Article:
Pressing the Clutch on this Chair Design


One of the advantages (or curses) of studying a lot of old furniture is you can feel certain designs tug at you as you work on a piece. This weekend I got a little time to work on this Hall’s Croft chair and I could feel several other similar chair designs tug at my brain.


I love quartersawn sycamore. It’s a junk tree but, when used properly, is beautiful and stable (enough).

First, I abandoned the pine seat and switched to quartersawn sycamore for the seat, arms and crest. The spindles are hickory and the legs are beech. I selected the stock so I could use an oil and wax finish instead of paint or a dark pigmented finish.

I changed the seat profile slightly to make the front corners sharper. I altered the leg shape a bit. But the biggest change is going to be the crest rail. Instead of the “three holey mountains” of the original I’m going to use a different shape I’ve been experimenting with. It uses rived stock that is somewhat triangular in cross-section.

When I offer it for sale, I’ll give the customer both crest rails and let them decide which they prefer. Or they can swap them out when they are feeling sassy.

— Christopher Schwarz

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5 Responses to Pressing the Clutch on this Chair Design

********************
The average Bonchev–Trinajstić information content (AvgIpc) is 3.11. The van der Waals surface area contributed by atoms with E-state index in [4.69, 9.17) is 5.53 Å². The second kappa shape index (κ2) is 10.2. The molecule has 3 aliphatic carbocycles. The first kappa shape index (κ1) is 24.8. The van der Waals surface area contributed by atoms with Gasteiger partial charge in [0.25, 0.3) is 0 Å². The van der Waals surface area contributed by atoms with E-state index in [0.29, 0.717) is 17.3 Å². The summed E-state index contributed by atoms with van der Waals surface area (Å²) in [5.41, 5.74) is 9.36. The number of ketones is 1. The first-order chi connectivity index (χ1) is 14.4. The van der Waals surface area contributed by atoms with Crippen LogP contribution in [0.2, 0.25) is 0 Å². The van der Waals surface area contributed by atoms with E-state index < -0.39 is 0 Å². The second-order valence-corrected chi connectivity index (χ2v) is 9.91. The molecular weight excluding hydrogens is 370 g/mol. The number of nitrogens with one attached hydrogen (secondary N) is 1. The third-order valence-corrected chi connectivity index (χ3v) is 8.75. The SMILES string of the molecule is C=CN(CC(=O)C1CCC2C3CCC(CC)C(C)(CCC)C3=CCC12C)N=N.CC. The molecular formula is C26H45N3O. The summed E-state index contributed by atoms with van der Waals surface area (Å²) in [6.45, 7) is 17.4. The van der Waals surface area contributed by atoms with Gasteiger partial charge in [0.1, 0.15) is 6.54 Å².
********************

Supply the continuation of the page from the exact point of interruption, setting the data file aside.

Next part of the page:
1. charlie says:

    I like the “rays” in the rived sycamore. Will it be pronounce on the crest rail?


  2. jayedcoins says:

    I have a 5′ sycamore log that tapers from ~18″ to ~12″ diameter… it was the upper part of the trunk so it won’t be super clean but do you guys think there’s anything worthy in this log, or is it firewood?


    • If you have a way to mill it, I’d say go for it. Sycamore is pretty damn tough to rive though. The grain interlocks like elm. It can be done with a big hammer and a lot of wedges but you’ll work for it and have a lot of waste (ask me how I know this). And I’ve used some sycamore from a big branch like you describe and didn’t find it to be all that much more difficult to work. YMMV, of course.


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